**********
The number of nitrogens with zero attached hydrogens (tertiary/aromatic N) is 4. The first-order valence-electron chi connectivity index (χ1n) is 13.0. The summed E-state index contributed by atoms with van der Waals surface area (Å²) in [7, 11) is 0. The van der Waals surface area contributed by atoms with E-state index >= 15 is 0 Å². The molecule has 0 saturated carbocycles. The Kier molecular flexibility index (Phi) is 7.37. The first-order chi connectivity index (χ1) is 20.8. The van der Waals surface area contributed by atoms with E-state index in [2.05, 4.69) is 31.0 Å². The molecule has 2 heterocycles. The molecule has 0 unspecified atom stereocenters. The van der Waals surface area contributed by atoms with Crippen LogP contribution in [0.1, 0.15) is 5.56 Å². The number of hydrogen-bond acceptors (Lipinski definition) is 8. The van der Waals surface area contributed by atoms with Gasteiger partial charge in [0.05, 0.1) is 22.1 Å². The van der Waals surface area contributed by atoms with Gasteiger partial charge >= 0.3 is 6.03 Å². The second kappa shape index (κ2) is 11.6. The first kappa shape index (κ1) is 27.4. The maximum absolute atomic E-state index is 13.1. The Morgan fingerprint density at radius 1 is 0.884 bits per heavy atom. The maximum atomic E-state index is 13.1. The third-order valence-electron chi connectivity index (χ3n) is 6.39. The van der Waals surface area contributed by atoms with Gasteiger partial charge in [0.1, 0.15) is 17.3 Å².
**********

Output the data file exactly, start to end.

The number of nitrogens with zero attached hydrogens (tertiary/aromatic N) is 4. The first-order valence-electron chi connectivity index (χ1n) is 13.0. The summed E-state index contributed by atoms with van der Waals surface area (Å²) in [7, 11) is 0. The van der Waals surface area contributed by atoms with E-state index >= 15 is 0 Å². The molecule has 0 saturated carbocycles. The Kier molecular flexibility index (Phi) is 7.37. The first-order chi connectivity index (χ1) is 20.8. The van der Waals surface area contributed by atoms with E-state index in [2.05, 4.69) is 31.0 Å². The molecule has 2 heterocycles. The molecule has 0 unspecified atom stereocenters. The van der Waals surface area contributed by atoms with Crippen LogP contribution in [0.1, 0.15) is 5.56 Å². The number of hydrogen-bond acceptors (Lipinski definition) is 8. The van der Waals surface area contributed by atoms with Gasteiger partial charge in [0.05, 0.1) is 22.1 Å². The van der Waals surface area contributed by atoms with Gasteiger partial charge >= 0.3 is 6.03 Å². The second kappa shape index (κ2) is 11.6. The first kappa shape index (κ1) is 27.4. The maximum absolute atomic E-state index is 13.1. The Morgan fingerprint density at radius 1 is 0.884 bits per heavy atom. The maximum atomic E-state index is 13.1. The third-order valence-electron chi connectivity index (χ3n) is 6.39. The van der Waals surface area contributed by atoms with Gasteiger partial charge in [0.1, 0.15) is 17.3 Å².